Ever wondered why your woofers have that Extra-Loud note?

Discussion in 'Archived Threads 2001-2004' started by GeorgeTW, Dec 9, 2002.

  1. GeorgeTW

    GeorgeTW Stunt Coordinator

    Nov 16, 2002
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    Ever wondered why your woofers have that one extra-loud note?
    You may have known this is the resonant frequency, but do you really know what makes the frequency resonant, and why it's louder than the others are?

    Normally, Impedance is the product of 3 combined opposition forces. These are:
    1. Resistance - Opposition to Current
    2. Inductance Reactance - Inductor's Opposition to AC Current
    3. Capacitive Reactance - Capacitor's Opposition to AC current.

    The last 2 forces are opposite reactances, and create phase differences that are also opposite, anywhere from 0-180 degrees, depending of the applied frequency. When they both become exactly 180 out of phase with each other, they cancel each other out. Whatever frequency this cancellation occurs at, is called the Resonant Frequency.

    Resonance is a special condition of Impedance.
    By definition, Resonance is the condition where Inductance Reactance equals Capacitive Reactance. Being opposite forces, when they equal each other, they become ZERO.

    All that is left of the 3 opposition forces is Resistance, and another rule of a Resonant Frequency is that
    Impedance = Resistance (Z = R)

    Okay, now that I've beaten that horse to death, here is where the over-simplification starts.

    Where you normally had 3 forces, you now only have 1.
    Your opposition is reducing by 2/3, so now power is increasing by 2/3, BUT ONLY AT THAT ONE FREQUENCY.
    The sudden drop in Impedance allows your receiver to suddenly increase Wattage by an equal amount. This is why your resonant frequency sings so loudly.
  2. Brian Fellmeth

    Brian Fellmeth Supporting Actor

    Jul 30, 2000
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    Well, I for one disagree with just about every word in the above post.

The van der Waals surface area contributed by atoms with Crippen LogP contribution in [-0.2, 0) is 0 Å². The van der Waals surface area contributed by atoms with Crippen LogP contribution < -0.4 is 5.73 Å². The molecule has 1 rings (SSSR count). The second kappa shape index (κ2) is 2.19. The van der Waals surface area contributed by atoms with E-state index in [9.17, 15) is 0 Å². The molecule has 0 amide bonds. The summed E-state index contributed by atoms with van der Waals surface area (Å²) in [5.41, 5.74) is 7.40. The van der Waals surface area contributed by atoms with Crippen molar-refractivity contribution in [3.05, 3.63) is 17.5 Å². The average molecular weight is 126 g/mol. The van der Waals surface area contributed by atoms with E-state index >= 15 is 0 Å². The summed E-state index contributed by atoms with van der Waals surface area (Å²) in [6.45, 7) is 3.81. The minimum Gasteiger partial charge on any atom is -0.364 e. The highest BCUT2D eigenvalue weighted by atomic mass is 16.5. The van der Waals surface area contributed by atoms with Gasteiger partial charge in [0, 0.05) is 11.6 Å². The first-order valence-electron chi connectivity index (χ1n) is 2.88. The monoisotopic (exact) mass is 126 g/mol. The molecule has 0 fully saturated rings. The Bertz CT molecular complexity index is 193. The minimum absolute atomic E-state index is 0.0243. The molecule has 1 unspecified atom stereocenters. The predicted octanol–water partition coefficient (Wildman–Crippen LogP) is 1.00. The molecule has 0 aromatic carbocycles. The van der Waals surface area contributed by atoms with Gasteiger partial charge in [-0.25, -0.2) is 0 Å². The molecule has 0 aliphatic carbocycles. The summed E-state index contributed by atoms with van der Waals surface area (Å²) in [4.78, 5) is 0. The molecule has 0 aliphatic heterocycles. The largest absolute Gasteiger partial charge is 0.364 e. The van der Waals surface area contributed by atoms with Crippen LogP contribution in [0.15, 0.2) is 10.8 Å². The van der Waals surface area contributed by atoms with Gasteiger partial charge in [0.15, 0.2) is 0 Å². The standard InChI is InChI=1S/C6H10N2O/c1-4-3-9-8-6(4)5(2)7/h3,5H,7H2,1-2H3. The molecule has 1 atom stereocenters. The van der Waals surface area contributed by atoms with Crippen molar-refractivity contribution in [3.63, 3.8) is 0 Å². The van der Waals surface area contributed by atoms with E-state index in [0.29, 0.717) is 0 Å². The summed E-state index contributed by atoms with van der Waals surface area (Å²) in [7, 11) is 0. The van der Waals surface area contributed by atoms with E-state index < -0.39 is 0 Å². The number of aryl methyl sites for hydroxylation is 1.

3. Scott Falkler

    Scott Falkler Second Unit

    Oct 23, 2001
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    I'll second that emotion.
  4. ChrisWiggles

    ChrisWiggles Producer

    Aug 19, 2002
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  5. Allan Jayne

    Allan Jayne Cinematographer

    Nov 1, 1998
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    What is being described is the resonant frequency of the part of the circuit that includes the speaker voice coil. It will be different given the same amp (or A/V receiver) depending on the make and model of speaker system since the voice coil inductance so varies. It may or may not be within the range of human hearing.
    This is different from the acoustic resonant frquency of the speaker cone, which also differs between makes and models. If you were to remove the speaker grill and gently tap the woofer cone with your ear up against it, you will get an idea of what this resonant frequency is. It is not unusual for a woofer to have a resonant frequency of as much as 100 hertz.
    I do not know how the resonant frequency of the speaker circuit interacts with the acoustic resonant frequency of the speaker to produce a given frequency response (with or without boominess or shrillness at one frequency) of the audio system as may be measured by a metering or graphing device sitting in the middle of the room with a microphone, or perceived by you the listener.
    I suppose that what the original poster is trying to claim is that if the amplifier is outputting more power because of the resonant frequency of the circuit at the resonant frequency of the speaker cone, there will be a substantial increase in loudness at that frequency.
    There is also a concept called damping (electronic; within the circuitry) that I know little or nothing about, except I thought I read somewhere that damping is supposed to counteract the tendency of the speaker cone to vibrate more vigorously at its resonant frequency, and more specifically counteract the tendency of the cone to overshoot what would be accurate reproduction of large waveforms. But I suppose that damping for this reason would have to have something adjustable or calibratable about it. This is not adjusting of the graphic equalizer.
    Video hints:

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